Wikipedia: Today, Yuma Crossing National Heritage Area, Yuma Quartermaster Depot State Historic Park (formerly known as Yuma Crossing State Historic Park), and sites including Yuma Territorial Prison showcase a captivating history amidst the beautiful Yuma East and West Wetlands and the silhouetted backdrops of the Chocolate and Castle Dome ranges of Arizona and California.
The heritage area’s interpretive themes include Yuma’s importance as a cultural crossroads, emphasizing the region’s intersection of three major cultures: Anglo, Hispanic, and Native American. The heritage area recognizes that this rich blend of traditions can best be sustained by their continued expression through architecture, music, food and other folkways within the heritage area.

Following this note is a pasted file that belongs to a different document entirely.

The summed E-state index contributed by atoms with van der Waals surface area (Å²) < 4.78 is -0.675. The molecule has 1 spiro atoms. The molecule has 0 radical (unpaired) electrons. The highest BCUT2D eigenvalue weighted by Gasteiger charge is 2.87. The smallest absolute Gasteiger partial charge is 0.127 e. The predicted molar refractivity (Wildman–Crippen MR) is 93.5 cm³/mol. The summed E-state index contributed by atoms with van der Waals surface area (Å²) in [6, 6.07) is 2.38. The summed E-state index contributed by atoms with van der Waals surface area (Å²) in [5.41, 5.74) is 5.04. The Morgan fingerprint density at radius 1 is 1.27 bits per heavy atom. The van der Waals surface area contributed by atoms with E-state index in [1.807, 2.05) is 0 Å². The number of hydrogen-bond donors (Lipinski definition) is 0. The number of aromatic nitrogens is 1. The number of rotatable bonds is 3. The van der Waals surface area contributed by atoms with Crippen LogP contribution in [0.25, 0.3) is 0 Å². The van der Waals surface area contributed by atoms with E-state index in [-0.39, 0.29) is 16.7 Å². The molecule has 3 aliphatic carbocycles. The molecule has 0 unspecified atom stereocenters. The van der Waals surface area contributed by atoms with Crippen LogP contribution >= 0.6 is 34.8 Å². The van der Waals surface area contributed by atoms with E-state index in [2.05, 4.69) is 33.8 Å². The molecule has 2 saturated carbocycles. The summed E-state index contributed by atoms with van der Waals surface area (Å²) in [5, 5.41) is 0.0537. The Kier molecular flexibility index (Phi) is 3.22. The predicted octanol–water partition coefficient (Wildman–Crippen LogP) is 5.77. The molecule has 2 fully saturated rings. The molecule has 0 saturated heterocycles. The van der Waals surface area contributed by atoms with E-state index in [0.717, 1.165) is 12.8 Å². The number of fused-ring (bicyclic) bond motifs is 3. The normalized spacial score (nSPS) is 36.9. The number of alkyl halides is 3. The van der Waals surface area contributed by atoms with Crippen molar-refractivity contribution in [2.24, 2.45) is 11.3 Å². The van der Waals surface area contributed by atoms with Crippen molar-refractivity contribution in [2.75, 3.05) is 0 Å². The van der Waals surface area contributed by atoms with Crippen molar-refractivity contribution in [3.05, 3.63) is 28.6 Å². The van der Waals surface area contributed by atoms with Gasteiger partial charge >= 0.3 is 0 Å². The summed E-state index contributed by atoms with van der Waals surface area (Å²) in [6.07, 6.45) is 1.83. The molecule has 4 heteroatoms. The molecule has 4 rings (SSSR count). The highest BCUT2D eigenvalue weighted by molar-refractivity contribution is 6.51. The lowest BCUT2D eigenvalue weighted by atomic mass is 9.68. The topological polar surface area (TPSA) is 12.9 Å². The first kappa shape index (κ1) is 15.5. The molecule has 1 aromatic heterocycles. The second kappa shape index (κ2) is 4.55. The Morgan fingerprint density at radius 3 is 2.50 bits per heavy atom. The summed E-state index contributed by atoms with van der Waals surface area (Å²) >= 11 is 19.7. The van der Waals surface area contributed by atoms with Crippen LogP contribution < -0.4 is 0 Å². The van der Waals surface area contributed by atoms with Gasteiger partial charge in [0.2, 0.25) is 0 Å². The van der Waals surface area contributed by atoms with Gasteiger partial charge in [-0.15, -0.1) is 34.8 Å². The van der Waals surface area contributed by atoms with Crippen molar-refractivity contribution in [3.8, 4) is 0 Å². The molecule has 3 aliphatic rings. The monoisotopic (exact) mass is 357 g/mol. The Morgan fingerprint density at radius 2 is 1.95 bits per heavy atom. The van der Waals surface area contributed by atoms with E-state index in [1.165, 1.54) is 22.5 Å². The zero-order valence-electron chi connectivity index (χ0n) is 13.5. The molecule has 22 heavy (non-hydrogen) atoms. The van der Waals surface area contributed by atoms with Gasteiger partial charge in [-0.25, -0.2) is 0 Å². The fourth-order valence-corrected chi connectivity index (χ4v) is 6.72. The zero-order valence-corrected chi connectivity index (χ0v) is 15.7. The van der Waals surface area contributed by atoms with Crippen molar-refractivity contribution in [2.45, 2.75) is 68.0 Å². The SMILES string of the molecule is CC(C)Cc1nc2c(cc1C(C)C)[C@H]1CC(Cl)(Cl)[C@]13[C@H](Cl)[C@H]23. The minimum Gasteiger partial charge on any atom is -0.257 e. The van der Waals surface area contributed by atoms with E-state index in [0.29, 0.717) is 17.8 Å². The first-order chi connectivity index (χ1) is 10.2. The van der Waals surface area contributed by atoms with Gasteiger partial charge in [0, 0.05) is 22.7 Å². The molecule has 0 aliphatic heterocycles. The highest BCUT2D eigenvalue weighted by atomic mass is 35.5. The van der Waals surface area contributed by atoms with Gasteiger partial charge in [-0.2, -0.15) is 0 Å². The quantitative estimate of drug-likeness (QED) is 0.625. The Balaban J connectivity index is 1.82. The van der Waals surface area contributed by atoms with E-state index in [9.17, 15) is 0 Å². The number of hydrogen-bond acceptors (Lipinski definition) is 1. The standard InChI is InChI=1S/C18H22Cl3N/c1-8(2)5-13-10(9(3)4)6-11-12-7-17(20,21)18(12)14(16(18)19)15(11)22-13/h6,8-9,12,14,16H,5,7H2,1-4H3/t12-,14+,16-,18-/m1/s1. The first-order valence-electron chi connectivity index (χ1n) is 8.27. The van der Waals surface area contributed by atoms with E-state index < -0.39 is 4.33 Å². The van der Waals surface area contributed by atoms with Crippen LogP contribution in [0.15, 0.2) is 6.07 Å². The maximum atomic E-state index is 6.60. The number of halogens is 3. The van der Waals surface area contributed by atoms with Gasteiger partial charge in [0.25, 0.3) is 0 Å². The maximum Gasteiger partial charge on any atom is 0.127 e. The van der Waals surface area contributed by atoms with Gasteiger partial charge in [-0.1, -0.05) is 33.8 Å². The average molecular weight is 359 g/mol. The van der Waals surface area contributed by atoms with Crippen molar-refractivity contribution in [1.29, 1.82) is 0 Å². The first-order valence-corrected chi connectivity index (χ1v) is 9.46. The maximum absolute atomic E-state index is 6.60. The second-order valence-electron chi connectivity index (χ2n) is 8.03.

The heritage area has championed a multiyear, multimillion-dollar endeavor to restore habitat and water flow to the East Wetlands. In 2004, heritage area partners secured a Clean Water Act permit from the U.S. Army Corps of Engineers to begin restoration work. More than 200 acres (0.81 km2) of nonnative vegetation have been cleared and more than 130 acres (0.53 km2) have been replanted with cottonwood, willow, mesquite, native grasses, and Palo Verde trees. A one-mile (1.6 km) length of back channel has also been excavated, and some 20,000 new trees were planted in 2006. To date, ten different funding sources have provided almost $6 million toward the eventual goal of $18–20 million to complete the project